Analyst: Bargaining doesn’t boost wages

WASHINGTON, D.C. — Collective bargaining does not make a big difference in teacher wages, but may influence benefit levels, according to a report at the Education Next website.

Michael Petrilli of the Thomas B. Fordham Institute used data from the National Council on Teacher Quality to compare information on teacher wages in states where collective bargaining is illegal to those in other states, he wrote in a blog post. The database includes information for more than 100 of the largest districts from each of the 50 states, the report said. Detroit is the only Michigan district included in the database.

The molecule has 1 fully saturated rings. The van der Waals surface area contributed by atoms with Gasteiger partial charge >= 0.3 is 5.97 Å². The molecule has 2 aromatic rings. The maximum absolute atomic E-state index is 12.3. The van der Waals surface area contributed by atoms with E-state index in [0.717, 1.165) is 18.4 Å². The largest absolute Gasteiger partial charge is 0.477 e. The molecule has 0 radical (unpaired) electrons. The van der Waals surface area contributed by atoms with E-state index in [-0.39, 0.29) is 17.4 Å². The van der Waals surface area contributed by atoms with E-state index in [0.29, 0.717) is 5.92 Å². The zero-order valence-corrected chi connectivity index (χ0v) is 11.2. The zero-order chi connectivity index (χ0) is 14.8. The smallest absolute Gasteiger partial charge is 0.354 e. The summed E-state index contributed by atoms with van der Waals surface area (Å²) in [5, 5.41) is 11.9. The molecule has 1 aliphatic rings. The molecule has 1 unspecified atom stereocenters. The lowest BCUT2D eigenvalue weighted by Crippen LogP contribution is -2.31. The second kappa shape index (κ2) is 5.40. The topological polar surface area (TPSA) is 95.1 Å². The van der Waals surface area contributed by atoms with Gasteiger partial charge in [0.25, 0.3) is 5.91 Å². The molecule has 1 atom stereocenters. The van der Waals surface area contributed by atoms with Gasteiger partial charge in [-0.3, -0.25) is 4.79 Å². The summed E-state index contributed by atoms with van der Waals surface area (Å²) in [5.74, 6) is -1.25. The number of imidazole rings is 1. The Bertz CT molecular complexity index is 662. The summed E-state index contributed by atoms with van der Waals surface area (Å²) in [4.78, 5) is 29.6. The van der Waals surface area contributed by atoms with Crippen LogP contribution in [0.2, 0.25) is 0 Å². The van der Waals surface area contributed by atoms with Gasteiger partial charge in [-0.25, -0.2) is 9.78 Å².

Petrilli used the maximum salary a teacher with a bachelor’s degree could earn as the baseline for the comparison, he reported, and found that teachers in non-collective bargaining districts earn $64,500 on average, versus $57,500 for those in unionized settings.

Comparing benefits, Petrilli reported that he found that one-third of districts without collective bargaining offer free health insurance to employees, compared to one-half of those with collective bargaining.

Petrilli said that to explore the issue further, analysts would want to consider the cost of living in each locale and also include more than just the largest districts. He wrote, “Still, this is one indication that teachers, when stripped of their right to bargain collectively, rarely get sent to the poorhouse.”

Education Next, “Losing Their Bargaining Rights won’t send Teachers to the Poorhouse,” March 17, 2011

Mackinac Center for Public Policy, “Benefits in Balance